Rubber is one of the most popular materials used for design and technical purposes. From shoe soles to silicone washers, from ducting to floatation, an average person may encounter at least several different types of rubber every day.
Rubber managed to replace wood, steel, fabric, and other materials in various equipment, making operations smoother and often cheaper. Rubber is elastic, waterproof, temperature resistant, and more. Different types of rubber are refined for different applications. We asked experts from a leading washer manufacturing company to talk about properties of rubber that merit special attention.
7 Types Of Rubber
Let’s start with different types of rubber for commercial use. It’s worth noting that about 4 million tons of natural and 7 million tons of synthetic rubber are produced every year. This raw material is used in the manufacture OF over 50,000 different products all over the world.
- Natural rubber (gum) – Comes from trees and plants, offers abrasion resistance, resilience, and low-temperature flexibility
- Ethylene-Propylene (EPDM) – Synthetic rubber, which resists oxygen, ozone, sunlight, and polar materials, has impressive electrical properties and offers heat resistance.
- Nitrile – Resists water and petroleum products, has good heat resistance.
- Neoprene – Offers good physical properties as well as UV, ozone, and heat resistance. It’s also flame retardant.
- Hypalon – Resists oxygen, ozone, heat, corrosive chemicals, grease, and abrasion.
- Styrene Butadiene – Similar to natural rubber, resistant to solvents and petroleum products. It also offers good water resistance.
- Silicone – Resistant to temperatures extremes, offers elongation and tensile properties.
7 Important Properties of Rubber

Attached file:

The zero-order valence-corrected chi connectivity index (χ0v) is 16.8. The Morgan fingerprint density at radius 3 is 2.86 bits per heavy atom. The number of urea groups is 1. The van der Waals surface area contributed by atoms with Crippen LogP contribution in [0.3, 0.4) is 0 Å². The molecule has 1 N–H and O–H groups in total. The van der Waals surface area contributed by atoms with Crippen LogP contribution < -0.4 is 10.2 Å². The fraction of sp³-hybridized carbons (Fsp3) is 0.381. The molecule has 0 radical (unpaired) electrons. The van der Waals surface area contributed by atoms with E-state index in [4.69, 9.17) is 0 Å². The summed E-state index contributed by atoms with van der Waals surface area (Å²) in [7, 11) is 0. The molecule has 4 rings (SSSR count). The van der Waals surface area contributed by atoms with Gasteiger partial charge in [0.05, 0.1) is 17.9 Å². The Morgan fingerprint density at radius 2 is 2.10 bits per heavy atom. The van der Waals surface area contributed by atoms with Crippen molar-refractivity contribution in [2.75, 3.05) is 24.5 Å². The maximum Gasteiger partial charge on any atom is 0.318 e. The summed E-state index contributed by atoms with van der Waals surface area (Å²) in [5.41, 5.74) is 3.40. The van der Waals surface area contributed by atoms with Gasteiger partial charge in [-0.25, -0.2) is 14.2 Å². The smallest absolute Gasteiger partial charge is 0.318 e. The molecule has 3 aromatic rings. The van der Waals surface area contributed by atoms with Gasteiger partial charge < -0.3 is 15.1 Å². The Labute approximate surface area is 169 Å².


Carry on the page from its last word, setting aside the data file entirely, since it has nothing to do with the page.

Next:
Before choosing the type of rubber for your design or technical uses, it’s important to study the properties it has since there is seldom a one-size-fits-all option. Any Santoprene washer supplier, like Superior Washer for example, will tell you how improper natural rubber is for industrial sealing while a food industry worker would hardly consider neoprene.
Depending on your needs, you may want to get hard rubber with a hardness factor of 90 durometers, which is similar to a hockey puck, or medium rubber with about 40 durometers, which would be similar to a pencil eraser.
- Tensile Strength
The amount of force required to tear a rubber piece so it breaks is known as tensile strength. The ultimate tensile strength is measured in megapascals or pounds per square inch (PSI). It’s one of the most important factors you need to consider when choosing a type of rubber since it determines the material’s durability.
- Tensile Modulus
This is the force needed to produce strain or elongation. This indicates how flexible and resilient the rubber is when force is applied.
When the tensile force is applied, the rubber extends. The elongation indication is the percentage increase of the original rubber length after a tensile force is applied. The ultimate elongation is the point just before the rubber breaks.
Resilience refers to the ability of the rubber sample to return to the previous size after stretching.
- Abrasion Resistance
Indicates how resistant the rubber is to scraping and rubbing. If the rubber is abrasion resistant it can be used for heavy-duty industrial applications.
- Compression Set
How the rubber returns to the original thickness after a compressive load is released. The compression set shows the result of how repeated compressions over time affects the sealing force.
Rubber comes in many shapes and sizes, and carries many properties. An improper choice may substantially reduce the equipment output and increase expenses. Choosing the right rubber type is the key to an optimal work process.